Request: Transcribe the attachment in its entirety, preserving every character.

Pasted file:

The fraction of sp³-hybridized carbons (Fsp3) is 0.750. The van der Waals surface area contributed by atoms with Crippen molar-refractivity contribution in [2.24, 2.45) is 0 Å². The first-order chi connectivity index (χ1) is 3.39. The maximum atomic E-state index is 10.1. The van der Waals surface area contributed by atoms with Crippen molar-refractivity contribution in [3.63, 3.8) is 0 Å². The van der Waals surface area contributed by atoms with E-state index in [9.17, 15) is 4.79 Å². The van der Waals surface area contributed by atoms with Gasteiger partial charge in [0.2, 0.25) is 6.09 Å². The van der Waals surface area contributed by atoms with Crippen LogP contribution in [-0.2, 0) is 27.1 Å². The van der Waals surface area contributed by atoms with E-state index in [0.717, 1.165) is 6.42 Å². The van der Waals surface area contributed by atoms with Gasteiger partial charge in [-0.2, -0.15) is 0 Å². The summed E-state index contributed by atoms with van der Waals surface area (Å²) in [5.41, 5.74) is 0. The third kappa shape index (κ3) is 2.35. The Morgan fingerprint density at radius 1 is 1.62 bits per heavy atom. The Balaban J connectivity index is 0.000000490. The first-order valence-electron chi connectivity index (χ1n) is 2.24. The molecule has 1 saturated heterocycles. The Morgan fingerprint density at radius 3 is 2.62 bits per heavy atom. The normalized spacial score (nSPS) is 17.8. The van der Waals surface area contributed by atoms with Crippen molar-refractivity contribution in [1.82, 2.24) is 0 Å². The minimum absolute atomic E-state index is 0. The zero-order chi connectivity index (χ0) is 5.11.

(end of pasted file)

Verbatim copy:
The fraction of sp³-hybridized carbons (Fsp3) is 0.750. The van der Waals surface area contributed by atoms with Crippen molar-refractivity contribution in [2.24, 2.45) is 0 Å². The first-order chi connectivity index (χ1) is 3.39. The maximum atomic E-state index is 10.1. The van der Waals surface area contributed by atoms with Crippen molar-refractivity contribution in [3.63, 3.8) is 0 Å². The van der Waals surface area contributed by atoms with E-state index in [9.17, 15) is 4.79 Å². The van der Waals surface area contributed by atoms with Gasteiger partial charge in [0.2, 0.25) is 6.09 Å². The van der Waals surface area contributed by atoms with Crippen LogP contribution in [-0.2, 0) is 27.1 Å². The van der Waals surface area contributed by atoms with E-state index in [0.717, 1.165) is 6.42 Å². The van der Waals surface area contributed by atoms with Gasteiger partial charge in [-0.2, -0.15) is 0 Å². The summed E-state index contributed by atoms with van der Waals surface area (Å²) in [5.41, 5.74) is 0. The third kappa shape index (κ3) is 2.35. The Morgan fingerprint density at radius 1 is 1.62 bits per heavy atom. The Balaban J connectivity index is 0.000000490. The first-order valence-electron chi connectivity index (χ1n) is 2.24. The molecule has 1 saturated heterocycles. The Morgan fingerprint density at radius 3 is 2.62 bits per heavy atom. The normalized spacial score (nSPS) is 17.8. The van der Waals surface area contributed by atoms with Crippen molar-refractivity contribution in [1.82, 2.24) is 0 Å². The minimum absolute atomic E-state index is 0. The zero-order chi connectivity index (χ0) is 5.11.